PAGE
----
Another month has gone, and we in Canberra, New South Wales and Victoria are still in lockdown. However, with vaccinations proceeding apace, the end is in sight, we hope. On the plus side, it is spring, and the blossoms are out – and daylight savings starts this weekend which I love. I know that for some of you, though, it is autumn. I hope you are having a good one. Meanwhile, let’s get onto our Six Degrees of Separation meme, which, as most of you know, is run by Kate. Check her blog – booksaremyfavouriteandbest – to see how it works.
We start, of course, with the book chosen by Kate except that this month it is a short story, Shirley Jackson’s much studied, much anthologised “The lottery”. And, because it is a short story, I did manage to read it (my post).
My first link is an obvious one, another short story with a shocking ending, Kate Chopin’s “Désirèe’s baby” (my review). I’m a big Chopin fan, which started when I read her novel The awakening. Anyhow, our starting short story and this one make powerful statements about human cruelty, and both, coincidentally, start by describing lovely days!
Chopin’s story involves a baby and racism. Another book in which a baby is unwittingly related to brutal, racist behaviour is Nardi Simpson’s Song of the crocodile (my review). It’s a novel by a First Nations Australian, so its ambit extends beyond Chopin’s, but it is this baby who grows up and forces this novel’s shocking denouement.
For my next link, I thought I’d move away from grimness, except I then realised that this next book also has racism at its core! However, my link is on the author’s career, because Nardi Simpson had an established singing career before she became a novelist. The author of the book I’m linking to is also a well-recognised First Nations singer, but his book is a memoir, Archie Roach’s Tell me why: The story of my life and my music (my review).
I’m sticking with musical memoirs for my next link. It is a travel memoir by a musician who, bravely to my mind, cycled across Europe and Asia, from England to Hong Kong, with her violin. The book is Emma Ayres’ Cadence: Travels with music (my review).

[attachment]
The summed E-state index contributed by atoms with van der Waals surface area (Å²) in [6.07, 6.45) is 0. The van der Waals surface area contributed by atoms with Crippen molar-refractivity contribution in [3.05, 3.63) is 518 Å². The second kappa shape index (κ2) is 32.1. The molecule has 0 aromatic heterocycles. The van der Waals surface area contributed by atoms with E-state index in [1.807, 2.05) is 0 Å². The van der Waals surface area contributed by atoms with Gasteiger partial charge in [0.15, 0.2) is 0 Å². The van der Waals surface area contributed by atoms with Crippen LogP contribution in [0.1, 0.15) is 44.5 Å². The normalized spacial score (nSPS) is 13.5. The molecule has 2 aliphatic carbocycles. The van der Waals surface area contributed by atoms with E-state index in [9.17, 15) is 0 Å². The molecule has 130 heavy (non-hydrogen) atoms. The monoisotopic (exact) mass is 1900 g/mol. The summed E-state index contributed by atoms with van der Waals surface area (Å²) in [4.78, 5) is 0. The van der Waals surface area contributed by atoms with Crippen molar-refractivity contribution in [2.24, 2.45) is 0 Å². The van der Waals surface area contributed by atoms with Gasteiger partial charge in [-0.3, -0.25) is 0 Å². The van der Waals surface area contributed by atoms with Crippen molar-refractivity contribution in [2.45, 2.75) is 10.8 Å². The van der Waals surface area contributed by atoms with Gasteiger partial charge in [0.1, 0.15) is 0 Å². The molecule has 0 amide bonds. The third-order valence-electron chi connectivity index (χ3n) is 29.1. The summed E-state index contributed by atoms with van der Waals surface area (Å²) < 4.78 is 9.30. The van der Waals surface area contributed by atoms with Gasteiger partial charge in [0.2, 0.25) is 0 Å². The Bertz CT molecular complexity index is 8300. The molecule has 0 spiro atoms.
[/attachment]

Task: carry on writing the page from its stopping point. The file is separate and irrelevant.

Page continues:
Most Australians know Emma Ayres, as she was a much-loved presenter some years ago on ABC Classic FM. Most of us also know that, after she left that job, she went to Kabul and soon after that transitioned to Eddie Ayres. He wrote about this process in his book Danger music. However, I haven’t read that, but I have read Sarah Krasnostein’s The trauma cleaner (my review), an award-winning biography of a transgender woman, Sandra Pankhurst.
Now, what to end on? I think a short story might be apposite, and there is one that I read back in my first year of blogging that might fit the bill, though, back then, I gave less attention to my short story reviews than I do now. The story is Tessa Hadley’s “Friendly fire” (my post). I’m linking on the protagonists who are two middle-aged women cleaners in an industrial warehouse, Pam who owns the cleaning business and her friend Shelley who is helping her out for the day. The main focus is Shelley, and her thoughts about life and family, particularly about her son who is in the military in Afghanistan, which might give you a clue about the story’s title. I read it online, but it has been published in a collection called Married love, hence the cover I’ve used.
So, this month I have at least come full circle in terms of form. We have also travelled quite a bit, given one of the links is a a travel memoir, and we have, I’ve realised, met a few cleaners, as Nardi Simpson’s novel involves house cleaners and washerwomen. Perhaps, I’m giving myself a hint!
Now, the usual: Have you read “The lottery”? And, regardless, what would you link to it?